missoula public library

Missoula Public Library

Nestled in the city’s vibrant downtown, the Missoula Public Library is a 106,675-square-foot cultural and educational center that replaces its former 1970s-era building. Designed with a focus on changing technology, accommodating future growth, upholding sustainability, and space for community engagement, this four-story building includes:

  • Missoula Community Access Television (MCAT) – a media production studio.
  • University of Montana Living Lab – a research facility.
  • Hank and Nancy Harrington Children’s Library.
  • Families First Learning Lab.
  • University of Montana spectrum Discovery Area.
  • Book collections, a kitchen, and space for genealogical research.
  • An events space for meetings, receptions, and community social events.
The Missoula Public Library has four levels all designed as open floor plans.

Engineering Services

Our team worked for A&E Design and MSR Design to provide:

  • Site Civil Engineering.
  • Mechanical and Plumbing Engineering.
  • Electrical Engineering (power, signal, and emergency lighting).

Energy Efficiency

Since enhancing the library’s open floor plan was a critical part of this project, we used an underfloor air distribution system combined with ground-source cooling. These systems supply air from the air handling equipment and discharge it into the pressurized underfloor plenum at a warmer temperature than a traditional overhead cooling system. This works by providing air at floor level and returning it at the ceiling level. Then the air travels in a unidirectional path rather than mixing the room air, which removes heat from people and equipment, returns through openings in the ceiling, and travels back to the air handling equipment for conditioning. Not only was this a system that worked with the building’s design but discharging warmer air to cool a building also saves energy.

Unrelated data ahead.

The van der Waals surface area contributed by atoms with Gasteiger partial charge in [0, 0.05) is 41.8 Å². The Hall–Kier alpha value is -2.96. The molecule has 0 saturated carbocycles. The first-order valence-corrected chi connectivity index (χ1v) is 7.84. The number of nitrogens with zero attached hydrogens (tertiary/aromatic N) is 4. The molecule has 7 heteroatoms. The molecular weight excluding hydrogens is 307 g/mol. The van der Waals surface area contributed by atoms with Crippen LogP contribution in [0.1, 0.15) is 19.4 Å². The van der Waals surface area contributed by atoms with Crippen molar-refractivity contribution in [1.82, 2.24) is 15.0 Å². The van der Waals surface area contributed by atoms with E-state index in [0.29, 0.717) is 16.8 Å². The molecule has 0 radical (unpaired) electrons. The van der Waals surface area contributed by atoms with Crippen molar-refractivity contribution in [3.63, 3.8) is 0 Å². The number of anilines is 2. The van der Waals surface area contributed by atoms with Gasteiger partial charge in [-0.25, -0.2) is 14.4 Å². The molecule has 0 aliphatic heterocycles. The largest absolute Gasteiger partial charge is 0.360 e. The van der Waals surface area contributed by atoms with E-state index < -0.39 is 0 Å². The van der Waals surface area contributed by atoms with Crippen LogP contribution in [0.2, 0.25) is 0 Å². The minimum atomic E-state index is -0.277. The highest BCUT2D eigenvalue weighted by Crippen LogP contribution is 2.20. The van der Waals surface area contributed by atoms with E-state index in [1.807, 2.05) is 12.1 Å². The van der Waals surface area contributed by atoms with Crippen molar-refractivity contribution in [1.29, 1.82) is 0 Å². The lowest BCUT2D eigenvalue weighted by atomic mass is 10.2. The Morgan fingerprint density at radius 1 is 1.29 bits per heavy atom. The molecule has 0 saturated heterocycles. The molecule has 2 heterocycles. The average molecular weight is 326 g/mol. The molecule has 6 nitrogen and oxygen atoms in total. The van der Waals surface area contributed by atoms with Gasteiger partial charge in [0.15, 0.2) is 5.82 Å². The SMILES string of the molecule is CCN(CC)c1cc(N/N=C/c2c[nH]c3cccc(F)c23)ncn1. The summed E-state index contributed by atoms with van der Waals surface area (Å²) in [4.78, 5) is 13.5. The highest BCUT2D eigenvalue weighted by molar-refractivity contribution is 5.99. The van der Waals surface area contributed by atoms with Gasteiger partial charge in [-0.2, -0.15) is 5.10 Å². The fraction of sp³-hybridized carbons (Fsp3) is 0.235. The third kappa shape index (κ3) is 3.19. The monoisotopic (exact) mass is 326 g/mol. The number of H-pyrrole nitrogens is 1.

The underfloor distribution system also provides unparalleled flexibility. Air terminals, power, and signal requirements can be easily adjusted to accommodate future changes. As the library’s needs change, its core infrastructure can be adjusted quickly and inexpensively.

The mechanical and electrical systems were designed to be easily changed and adapted as the library moves and grows.

Electrical in the Floor

Since the library’s design required an open floor plan and needed an underfloor air distribution system, using a typical power-distribution method was impossible. As the goal was to make power readily accessible at any point in the building, we created a networked system of modular access floor boxes spider-webbed from power distribution modules (PDMs).

The connections between the floor boxes and PDMs use pre-wired, pre-terminated plug connections so the library can move the floor boxes and add new ones without hiring an electrician. This design also accommodates future renovations and lets the staff quickly move equipment and furniture.

Design-First Engineering Solutions

The open floor plan required creative measures that worked efficiently and effectively with the design. For example, we routed storm drain piping so it was out of view, and came up with new conduit routing and wiring methods for the lighting and fire alarm systems.

While most utility routing occurred under the raised floor, some conduits and piping needed to transition into the walls around the perimeter of the building. We worked with the structural designers to create sweeps through the concrete to enter the wall framing to make this possible.